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Early-life Chemical Exposures Critical to Later-life Breast Cancer Risk

Report finds phthalates, BPA and other chemicals pose risk; calls for more research and stricter chemical regulation

Contact: Shannon Coughlin, 415-346-8223 x14 / 415-336-2246 cell

San Francisco—A scientific review article published in the International Journal of Occupational and Environmental Health shows that a host of chemicals that mimic or alter the activities of natural hormones can potentially increase breast cancer risk. A companion article outlines research and policy priorities needed to better understand and regulate these endocrine-disrupting chemicals, which are found in everything from pesticides to plastics to personal care products.

“The picture of breast cancer causation that emerges is complex,” said Jeanne Rizzo, R.N., president of the Breast Cancer Fund, the organization that presented the articles. “While there is no single smoking gun, the trends that emerge lead us to stop asking IF there is a link between breast cancer and synthetic chemicals, and to instead ask how to act to reduce our exposure, given the strong and compelling evidence we now have.”

The scientific review article, which summarizes the findings of more than 400 epidemiological and experimental studies, indicates that exposures to common chemicals and radiation, alone and in combination, are contributing to the increases in breast cancer incidence observed over the past several decades. This article comes at a time when the public and lawmakers’ attention is particularly focused on two of the “bad actor” chemicals covered in the piece: phthalates and bisphenol A. On February 10, a federal ban on phthalates in toys and childcare articles goes into effect—a response to growing evidence that these plasticizers can disrupt hormones and trigger early puberty (a risk factor for later-life breast cancer), among other health concerns. And there is mounting pressure to regulate bisphenol A, a synthetic estrogen that has been linked to breast cancer and is used in plastic baby and water bottles, as well as in the lining of food and baby formula cans.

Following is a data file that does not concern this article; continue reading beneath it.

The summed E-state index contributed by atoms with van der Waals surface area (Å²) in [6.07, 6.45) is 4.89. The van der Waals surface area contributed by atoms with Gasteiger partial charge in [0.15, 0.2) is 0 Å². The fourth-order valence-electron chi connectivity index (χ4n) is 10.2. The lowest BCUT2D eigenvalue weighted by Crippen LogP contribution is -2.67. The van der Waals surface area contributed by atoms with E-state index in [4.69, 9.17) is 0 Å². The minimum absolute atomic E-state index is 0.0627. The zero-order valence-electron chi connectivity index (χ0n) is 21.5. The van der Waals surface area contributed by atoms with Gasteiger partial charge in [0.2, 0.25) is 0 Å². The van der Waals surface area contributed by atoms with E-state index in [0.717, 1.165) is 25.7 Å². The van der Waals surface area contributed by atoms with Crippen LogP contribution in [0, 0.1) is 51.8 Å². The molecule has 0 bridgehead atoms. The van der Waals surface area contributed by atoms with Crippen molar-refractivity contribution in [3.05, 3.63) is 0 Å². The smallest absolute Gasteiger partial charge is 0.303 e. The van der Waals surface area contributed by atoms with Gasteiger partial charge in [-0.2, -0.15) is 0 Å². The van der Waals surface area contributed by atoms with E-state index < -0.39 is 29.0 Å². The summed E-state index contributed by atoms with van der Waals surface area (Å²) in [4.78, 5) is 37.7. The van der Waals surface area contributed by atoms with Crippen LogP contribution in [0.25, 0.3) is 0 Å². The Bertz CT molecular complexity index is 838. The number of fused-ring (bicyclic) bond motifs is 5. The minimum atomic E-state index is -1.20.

“Early-life exposures to endocrine disruptors like phthalates and BPA—particularly during fetal development and childhood, but also continuing through first childbirth and breastfeeding—are closely linked to later-life breast cancer risk,” said Janet Gray, Ph.D., lead author of the scientific review article. “These compounds have yet to be classified as carcinogens, even though recent studies show an explicit health risk.”

Other risks discussed in the scientific review article include the pesticides DDT and atrazine; air pollutants called polycyclic aromatic hydrocarbons; hormone replacement therapy; and ionizing radiation. The companion article outlines the federal and state regulation needed to protect against and reduce environmental exposures, as well as the research required to better understand and track toxic exposures.

Janet Nudelman, lead author of the companion article, noted that “The science linking environmental toxins like phthalates and BPA to increasing rates of breast cancer is clear and compelling. It is imperative that we use this impressive and growing body of evidence to more strictly regulate these unsafe chemicals. We have a responsibility to our children and grandchildren to take action now that could prevent breast cancer diagnoses in 10, 20 or 50 years.”

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To view the full articles visit the IJOEH Web site, where you can register and see the paper for free, or purchase a downloadable PDF version for $7.

Scientific review article:
Policy article:

The Breast Cancer Fund is the leading national organization working to identify and eliminate the environmental causes of breast cancer.